Credit Card Applications and FBT

Discussion in 'General Credit Card Discussion' started by cabbage74, Apr 8, 2005.

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  1. cabbage74

    cabbage74 Intern

    Mar 28, 2005
    wishing to apply for a Citibank card, however my "taxable" income does not meet the required level for the card. Now the annoying part is that I salary sacrifice (directly into my existing credit card account) and I don't think the poor people in Manilla had a clue what I was on about. They kept telling me that the FBT was due to a once off, when it happens every fortnight a day after I get my normal pay.

    I'm not wanting to go off and tell citibank that I have an income of $50,000, and then have the ATO send out the goons for undeclared income.

    Does anyone know how I can speak to an informed person who would have an understanding of such matters?


  2. New Chump

    New Chump Member

    Nov 23, 2004
    Sorry Malcolm, I can't offer any useful advice on explaning the difference between taxable income/taxable income grossed-up for FBT to your average CB telephone operator in Manilla, but I am interested to know how you can salary sacrifice directly into your credit card account.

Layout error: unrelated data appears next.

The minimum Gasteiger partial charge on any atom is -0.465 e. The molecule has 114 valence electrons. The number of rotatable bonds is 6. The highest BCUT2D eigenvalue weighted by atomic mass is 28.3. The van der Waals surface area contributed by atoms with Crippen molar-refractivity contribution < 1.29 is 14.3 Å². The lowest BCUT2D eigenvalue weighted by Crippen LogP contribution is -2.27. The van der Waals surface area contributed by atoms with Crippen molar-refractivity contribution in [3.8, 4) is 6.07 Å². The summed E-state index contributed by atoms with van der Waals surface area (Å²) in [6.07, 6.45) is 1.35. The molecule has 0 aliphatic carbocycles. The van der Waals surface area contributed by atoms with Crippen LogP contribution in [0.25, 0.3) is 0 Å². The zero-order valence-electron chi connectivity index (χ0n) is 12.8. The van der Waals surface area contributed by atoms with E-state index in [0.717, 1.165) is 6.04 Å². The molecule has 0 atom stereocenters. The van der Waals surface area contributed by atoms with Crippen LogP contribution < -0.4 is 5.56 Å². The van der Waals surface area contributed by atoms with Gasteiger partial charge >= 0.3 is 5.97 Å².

I'm hoping you have magically found me a way to pay Mrs Chump's hefty AMEX bills with some pre-tax dollars. (Suspect you can do this working for a charitable/benevolent institution only, but will be very happy if this is not correct!)

  3. MetroAir

    MetroAir Guest

    VERY interested to know how you sal/sac into a redraw facility!?!

    I sal/sac (am part of 'benevolent institution') and don't know how to do it, had to split my mortage into redraw/principle to get benefit into principle part.

    But back to the question, your financial advisor should be able to sort this easily. You would/should need one for sal/sac (its sooo complicated).

    Your Group Cert may help (if you are PAYE)

  4. cabbage74

    cabbage74 Intern

    Mar 28, 2005
    Ok, not quite directly into credit card account but close.
    Will explain what I do.
    I work for a Public Benevolent Institution -> Wesley Mission Brisbane.
    The company I use is (formerly PKF).

    Working for a PBI gives a FBT limit of $30,000. $541.92/fortnight.
    The $541.92 per fortnight is sacrificed, and deposited into RemServ account instead of my savings account.

    From there I believe that I can use that $$ for anything I want as long as it is a bill. The credit card statement is considered a bill. So if you send them 12 months of statements they will automatically transfer to the credit card each fortnight as they receive the $$ from your employer.

    Some extra notes.
    I didn't use a Financial Advisor to set this up. I found this setup quite easy. If I was going to lease a car or had a partner/wife that would have been a different matter.

    Remserv charge $9.70/fortnight for admin. This is a tax-deductable charge, so you can add $9.70 to the $541.92 without going over the cap.